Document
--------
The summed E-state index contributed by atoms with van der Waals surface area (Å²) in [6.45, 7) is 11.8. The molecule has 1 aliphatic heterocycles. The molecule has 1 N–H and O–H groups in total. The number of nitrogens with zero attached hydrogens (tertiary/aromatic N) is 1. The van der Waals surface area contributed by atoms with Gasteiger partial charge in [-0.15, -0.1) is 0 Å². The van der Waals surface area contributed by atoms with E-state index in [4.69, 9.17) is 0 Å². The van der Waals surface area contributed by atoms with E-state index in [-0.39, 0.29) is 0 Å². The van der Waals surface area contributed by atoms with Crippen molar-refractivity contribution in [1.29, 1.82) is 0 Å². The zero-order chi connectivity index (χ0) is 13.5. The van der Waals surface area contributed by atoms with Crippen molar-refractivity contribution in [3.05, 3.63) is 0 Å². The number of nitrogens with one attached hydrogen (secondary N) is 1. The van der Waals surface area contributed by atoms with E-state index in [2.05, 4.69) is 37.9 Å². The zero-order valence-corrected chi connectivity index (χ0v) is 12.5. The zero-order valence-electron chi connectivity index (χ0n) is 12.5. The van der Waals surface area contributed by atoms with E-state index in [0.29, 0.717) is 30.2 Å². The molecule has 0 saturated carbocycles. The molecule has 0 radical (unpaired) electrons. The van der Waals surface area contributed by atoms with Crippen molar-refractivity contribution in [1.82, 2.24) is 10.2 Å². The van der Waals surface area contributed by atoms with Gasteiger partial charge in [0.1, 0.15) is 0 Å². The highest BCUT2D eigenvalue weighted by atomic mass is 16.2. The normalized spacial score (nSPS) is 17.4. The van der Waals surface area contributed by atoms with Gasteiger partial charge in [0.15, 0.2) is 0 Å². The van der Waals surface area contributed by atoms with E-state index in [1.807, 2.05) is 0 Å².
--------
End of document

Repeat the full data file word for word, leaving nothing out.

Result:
The summed E-state index contributed by atoms with van der Waals surface area (Å²) in [6.45, 7) is 11.8. The molecule has 1 aliphatic heterocycles. The molecule has 1 N–H and O–H groups in total. The number of nitrogens with zero attached hydrogens (tertiary/aromatic N) is 1. The van der Waals surface area contributed by atoms with Gasteiger partial charge in [-0.15, -0.1) is 0 Å². The van der Waals surface area contributed by atoms with E-state index in [4.69, 9.17) is 0 Å². The van der Waals surface area contributed by atoms with E-state index in [-0.39, 0.29) is 0 Å². The van der Waals surface area contributed by atoms with Crippen molar-refractivity contribution in [1.29, 1.82) is 0 Å². The zero-order chi connectivity index (χ0) is 13.5. The van der Waals surface area contributed by atoms with Crippen molar-refractivity contribution in [3.05, 3.63) is 0 Å². The number of nitrogens with one attached hydrogen (secondary N) is 1. The van der Waals surface area contributed by atoms with E-state index in [2.05, 4.69) is 37.9 Å². The zero-order valence-corrected chi connectivity index (χ0v) is 12.5. The zero-order valence-electron chi connectivity index (χ0n) is 12.5. The van der Waals surface area contributed by atoms with E-state index in [0.29, 0.717) is 30.2 Å². The molecule has 0 saturated carbocycles. The molecule has 0 radical (unpaired) electrons. The van der Waals surface area contributed by atoms with Crippen molar-refractivity contribution in [1.82, 2.24) is 10.2 Å². The van der Waals surface area contributed by atoms with Gasteiger partial charge in [0.1, 0.15) is 0 Å². The highest BCUT2D eigenvalue weighted by atomic mass is 16.2. The normalized spacial score (nSPS) is 17.4. The van der Waals surface area contributed by atoms with Gasteiger partial charge in [0.15, 0.2) is 0 Å². The van der Waals surface area contributed by atoms with E-state index in [1.807, 2.05) is 0 Å².